Since Privacy is not defined, any attempt to protect information about the vague entity called Privacy will also be reasonably vague. Hence the scope will have to use such words as

“Information such as Name, Address, Mobile Number, E Mail Address, Financial Information, Heath Information, Biometric information etc..”

Presently we leave the definition as any information that is capable of identifying or associating with a living individual. Nothing much can be done beyond this definition of Personal Information. If some software or person is clever enough to see some information and identify a living person through it through his clairvoyance, we cannot factor it into the definition beyond use of such words as

“Personally identifiable information includes any information which along with other information in the hands of the person could be used by any prudent person with ordinary capabilities to identify the true identity of the owner of the data”.

It can also state…

” Personally identifiable information does not include de-identified/anonymized information  or pseudonomized information which means that the identity apparently associated with the data cannot be reasonably used to identify the real identity of the data owner by a person of ordinary prudence with the information already in his hands?”

While “De-identified” data will go out of the legislation, there is a view by some that any attempt to “Re-identify” a de-identified data should be made a criminal offence.

While privacy activists can make a good case for sending the person who causes re-identification to the gallows if allowed, one must understand that it is the duty of the “Law Enforcement” on a day to day basis to read available information and try to identify criminals both present and potential. Many scientific data analytics including genetics try to identify the “Tendencies” to be a criminal. May be this is not a perfected science. But today scientists and law enforcement people browsing through CCTV footage and trying to identify people with face recognition features etc or identifying Car number plates to file a traffic violation case, can all be accused of “Identifying a De-identified data” and punished  if the law to be made does not take the possibility into consideration.

Further all the Data Analytics companies will be made “Illegal Activities” ab-initio. All Start ups in this filed have to close down.

If therefore “Re-identification” of “De-identified data” is made an offence, then we will be creating a new data protection regime in which the proposition that  “Data is New Oil” will be killed. Perhaps economists can estimate by how much percentage points the GDP of India will decline if this is made into a law.

The Google Glass technology is meant to view a person and immediately check the tags in Face book and Google to give you a flash back of the person you are now shaking hands with. Is it not “Re-identification” of the “Not identified”?. The entire industry of Artificial intelligence including the “Automated Car” , “Smart City Energy Management” etc uses plenty of data analytics which includes identification of the un-identified with the use of available data. Gait recognition is the new terrorist control measure that intelligence agencies use. Profiling of employees through their non verbal communication is a new science under development. Analysing social media information and developing a credit rating is another area of scientific research.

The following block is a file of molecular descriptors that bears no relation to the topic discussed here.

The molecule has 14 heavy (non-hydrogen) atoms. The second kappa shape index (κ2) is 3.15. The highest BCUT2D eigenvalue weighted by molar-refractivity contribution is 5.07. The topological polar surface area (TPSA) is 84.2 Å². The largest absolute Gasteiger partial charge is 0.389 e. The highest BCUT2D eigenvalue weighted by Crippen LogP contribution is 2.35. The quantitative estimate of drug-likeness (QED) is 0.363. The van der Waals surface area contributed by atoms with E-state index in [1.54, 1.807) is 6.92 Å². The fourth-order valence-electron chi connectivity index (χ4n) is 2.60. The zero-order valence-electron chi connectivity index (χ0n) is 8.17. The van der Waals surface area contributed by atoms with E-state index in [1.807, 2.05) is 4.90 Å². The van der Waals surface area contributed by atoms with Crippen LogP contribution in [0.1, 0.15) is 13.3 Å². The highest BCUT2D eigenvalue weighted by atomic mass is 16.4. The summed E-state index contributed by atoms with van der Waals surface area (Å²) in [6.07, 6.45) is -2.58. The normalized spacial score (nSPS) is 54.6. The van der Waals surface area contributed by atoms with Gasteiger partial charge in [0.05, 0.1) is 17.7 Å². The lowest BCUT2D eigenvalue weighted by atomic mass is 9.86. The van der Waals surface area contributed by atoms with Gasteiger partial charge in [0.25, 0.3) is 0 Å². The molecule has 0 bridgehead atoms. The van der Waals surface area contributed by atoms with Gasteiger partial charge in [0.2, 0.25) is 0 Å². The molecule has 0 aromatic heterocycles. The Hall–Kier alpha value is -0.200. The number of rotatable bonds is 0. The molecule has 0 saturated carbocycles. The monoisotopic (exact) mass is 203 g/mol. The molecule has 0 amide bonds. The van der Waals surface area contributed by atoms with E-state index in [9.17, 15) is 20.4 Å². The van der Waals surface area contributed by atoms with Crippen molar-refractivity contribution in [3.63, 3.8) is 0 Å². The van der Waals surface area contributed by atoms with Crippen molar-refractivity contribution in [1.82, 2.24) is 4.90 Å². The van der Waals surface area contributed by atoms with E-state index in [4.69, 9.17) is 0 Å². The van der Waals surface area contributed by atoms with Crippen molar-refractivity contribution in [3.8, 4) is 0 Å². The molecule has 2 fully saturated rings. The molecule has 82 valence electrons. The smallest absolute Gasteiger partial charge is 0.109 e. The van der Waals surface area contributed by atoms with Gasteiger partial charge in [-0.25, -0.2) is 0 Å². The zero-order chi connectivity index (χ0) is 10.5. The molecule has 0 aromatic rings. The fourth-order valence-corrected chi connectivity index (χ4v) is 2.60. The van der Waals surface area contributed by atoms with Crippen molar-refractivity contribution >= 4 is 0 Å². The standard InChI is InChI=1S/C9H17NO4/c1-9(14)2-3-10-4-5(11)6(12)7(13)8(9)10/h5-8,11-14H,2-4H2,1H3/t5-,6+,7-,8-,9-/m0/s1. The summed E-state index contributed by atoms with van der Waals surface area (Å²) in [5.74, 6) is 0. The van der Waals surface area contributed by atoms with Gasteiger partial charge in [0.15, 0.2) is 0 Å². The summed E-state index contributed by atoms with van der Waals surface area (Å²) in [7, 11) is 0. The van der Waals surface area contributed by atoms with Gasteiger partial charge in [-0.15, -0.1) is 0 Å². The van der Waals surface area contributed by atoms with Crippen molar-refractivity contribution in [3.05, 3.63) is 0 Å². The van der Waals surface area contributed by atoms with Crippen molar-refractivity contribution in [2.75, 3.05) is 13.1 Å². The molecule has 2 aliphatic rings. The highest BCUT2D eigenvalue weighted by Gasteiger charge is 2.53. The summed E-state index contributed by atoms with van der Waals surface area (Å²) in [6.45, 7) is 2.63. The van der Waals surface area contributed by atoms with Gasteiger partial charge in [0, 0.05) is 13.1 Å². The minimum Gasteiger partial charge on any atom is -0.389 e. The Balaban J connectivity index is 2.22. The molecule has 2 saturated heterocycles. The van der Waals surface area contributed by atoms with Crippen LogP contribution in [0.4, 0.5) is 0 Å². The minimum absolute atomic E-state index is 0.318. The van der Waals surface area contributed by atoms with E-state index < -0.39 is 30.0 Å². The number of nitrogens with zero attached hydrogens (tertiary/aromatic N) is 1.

Should we kill all these innovations because some criminal wants to have the right to hide as part of right to privacy?

All those Privacy activists who strongly support Privacy to the extent of making the work of law enforcement impossible should think for a while on whether we have any need to protect the honest from the dishonest who want to hide.

I have recently quoted two instances in which I see how Privacy laws are protecting the criminals more than the honest and challenge the Privacy activists to prove me wrong.

First, I get an e-mail from a  Gmail ID which is either a fraudulent mail or a defamatory mail or a threatening mail. I am the recipient of the mail but the sender hides his identity with the help of Google by anonymization of the IP address.  The recipient of the e-mail which is me, have no right to ask Google to tell me who has sent me the e-mail hiding behind a self created pseudonomized ID.  If I want to know the identity of the person, I need to first approach the Police, get my complaint registered which may require payment of a bribe in most cases,  make them send a CrPc notice, wait for Google to send the IP resolution, thereafter send a similar request to the local ISP and finally get the address of the person who sent me the offending e-mail. All this takes so much time that by the time I get the information the criminal is no longer traceable.

This criminal friendly situation has been created because Google considers that the Privacy of the sender of the e-mail is more important than the Privacy of the receiver of the e-mail. This is a gross misuse of the concept of Privacy.

The same defense extends to all those who register fake websites and carry out phishing attacks. Their registration details are protected under what is termed as a “Right to Privacy”.

This practice of Privacy being used as a shield to protect criminals must be stopped.

Hence apart from the IDPA not criminalizing re-identification, a punishable offence, the law should not curtain the hands of the law enforcement by enabling Privacy to be used as a shield either by Google or any other web operator.

What should be punishable is the misuse of the re-identified data and posing unreasonable hurdles on re-identification when a genuine stake holder such as a receiver of an e-mail or a visitor of a website demand for the information. The Data controller can ask for an undertaking from the recipient not to misuse the information such as the IP address or telephone number and also have a process by which such demands are logged in with the Data Protection Authority to take further action when required.

But a refusal to divulge the information that protects the criminal should be itself made a crime.